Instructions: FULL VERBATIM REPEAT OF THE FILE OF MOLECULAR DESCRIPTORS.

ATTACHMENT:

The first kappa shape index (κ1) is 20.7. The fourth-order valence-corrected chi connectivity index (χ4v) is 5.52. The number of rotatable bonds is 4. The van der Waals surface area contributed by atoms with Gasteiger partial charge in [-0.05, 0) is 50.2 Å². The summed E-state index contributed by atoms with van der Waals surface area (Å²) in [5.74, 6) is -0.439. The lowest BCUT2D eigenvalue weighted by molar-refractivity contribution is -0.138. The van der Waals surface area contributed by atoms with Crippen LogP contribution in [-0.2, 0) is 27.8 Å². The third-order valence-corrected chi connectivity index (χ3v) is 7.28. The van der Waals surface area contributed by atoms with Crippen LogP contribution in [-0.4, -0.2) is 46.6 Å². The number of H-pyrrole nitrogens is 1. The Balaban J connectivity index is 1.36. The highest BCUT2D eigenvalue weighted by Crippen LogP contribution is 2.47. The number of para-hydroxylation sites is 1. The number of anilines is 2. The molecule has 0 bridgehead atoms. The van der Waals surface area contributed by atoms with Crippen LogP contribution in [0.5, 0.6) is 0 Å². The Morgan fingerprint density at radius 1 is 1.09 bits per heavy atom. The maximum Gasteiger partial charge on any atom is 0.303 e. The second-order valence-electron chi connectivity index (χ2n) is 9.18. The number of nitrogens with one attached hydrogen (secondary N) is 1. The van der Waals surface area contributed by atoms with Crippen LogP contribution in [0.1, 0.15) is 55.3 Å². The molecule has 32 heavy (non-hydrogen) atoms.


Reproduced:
The first kappa shape index (κ1) is 20.7. The fourth-order valence-corrected chi connectivity index (χ4v) is 5.52. The number of rotatable bonds is 4. The van der Waals surface area contributed by atoms with Gasteiger partial charge in [-0.05, 0) is 50.2 Å². The summed E-state index contributed by atoms with van der Waals surface area (Å²) in [5.74, 6) is -0.439. The lowest BCUT2D eigenvalue weighted by molar-refractivity contribution is -0.138. The van der Waals surface area contributed by atoms with Crippen LogP contribution in [-0.2, 0) is 27.8 Å². The third-order valence-corrected chi connectivity index (χ3v) is 7.28. The van der Waals surface area contributed by atoms with Crippen LogP contribution in [-0.4, -0.2) is 46.6 Å². The number of H-pyrrole nitrogens is 1. The Balaban J connectivity index is 1.36. The highest BCUT2D eigenvalue weighted by Crippen LogP contribution is 2.47. The number of para-hydroxylation sites is 1. The number of anilines is 2. The molecule has 0 bridgehead atoms. The van der Waals surface area contributed by atoms with Crippen LogP contribution in [0.5, 0.6) is 0 Å². The Morgan fingerprint density at radius 1 is 1.09 bits per heavy atom. The maximum Gasteiger partial charge on any atom is 0.303 e. The second-order valence-electron chi connectivity index (χ2n) is 9.18. The number of nitrogens with one attached hydrogen (secondary N) is 1. The van der Waals surface area contributed by atoms with Crippen LogP contribution in [0.1, 0.15) is 55.3 Å². The molecule has 32 heavy (non-hydrogen) atoms.